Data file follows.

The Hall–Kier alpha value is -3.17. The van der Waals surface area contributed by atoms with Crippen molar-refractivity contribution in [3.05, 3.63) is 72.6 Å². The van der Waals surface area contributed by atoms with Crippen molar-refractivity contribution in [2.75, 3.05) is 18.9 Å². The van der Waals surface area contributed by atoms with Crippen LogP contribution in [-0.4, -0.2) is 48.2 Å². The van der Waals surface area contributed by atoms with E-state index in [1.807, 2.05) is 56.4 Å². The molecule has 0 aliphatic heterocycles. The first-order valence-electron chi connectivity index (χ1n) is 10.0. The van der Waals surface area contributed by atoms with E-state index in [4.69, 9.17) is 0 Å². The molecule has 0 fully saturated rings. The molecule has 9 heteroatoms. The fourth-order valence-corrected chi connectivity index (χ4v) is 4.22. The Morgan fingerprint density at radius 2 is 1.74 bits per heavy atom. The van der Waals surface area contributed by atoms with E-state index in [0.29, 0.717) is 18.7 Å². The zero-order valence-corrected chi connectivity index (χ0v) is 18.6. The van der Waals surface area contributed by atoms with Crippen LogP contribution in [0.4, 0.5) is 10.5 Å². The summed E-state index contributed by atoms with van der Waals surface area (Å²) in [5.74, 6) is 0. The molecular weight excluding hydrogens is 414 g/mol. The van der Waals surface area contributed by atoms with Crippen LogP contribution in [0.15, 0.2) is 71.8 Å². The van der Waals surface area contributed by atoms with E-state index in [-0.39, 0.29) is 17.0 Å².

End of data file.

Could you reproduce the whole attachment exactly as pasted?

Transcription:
The Hall–Kier alpha value is -3.17. The van der Waals surface area contributed by atoms with Crippen molar-refractivity contribution in [3.05, 3.63) is 72.6 Å². The van der Waals surface area contributed by atoms with Crippen molar-refractivity contribution in [2.75, 3.05) is 18.9 Å². The van der Waals surface area contributed by atoms with Crippen LogP contribution in [-0.4, -0.2) is 48.2 Å². The van der Waals surface area contributed by atoms with E-state index in [1.807, 2.05) is 56.4 Å². The molecule has 0 aliphatic heterocycles. The first-order valence-electron chi connectivity index (χ1n) is 10.0. The van der Waals surface area contributed by atoms with E-state index in [4.69, 9.17) is 0 Å². The molecule has 0 fully saturated rings. The molecule has 9 heteroatoms. The fourth-order valence-corrected chi connectivity index (χ4v) is 4.22. The Morgan fingerprint density at radius 2 is 1.74 bits per heavy atom. The van der Waals surface area contributed by atoms with E-state index in [0.29, 0.717) is 18.7 Å². The zero-order valence-corrected chi connectivity index (χ0v) is 18.6. The van der Waals surface area contributed by atoms with Crippen LogP contribution in [0.4, 0.5) is 10.5 Å². The summed E-state index contributed by atoms with van der Waals surface area (Å²) in [5.74, 6) is 0. The molecular weight excluding hydrogens is 414 g/mol. The van der Waals surface area contributed by atoms with Crippen LogP contribution in [0.15, 0.2) is 71.8 Å². The van der Waals surface area contributed by atoms with E-state index in [-0.39, 0.29) is 17.0 Å².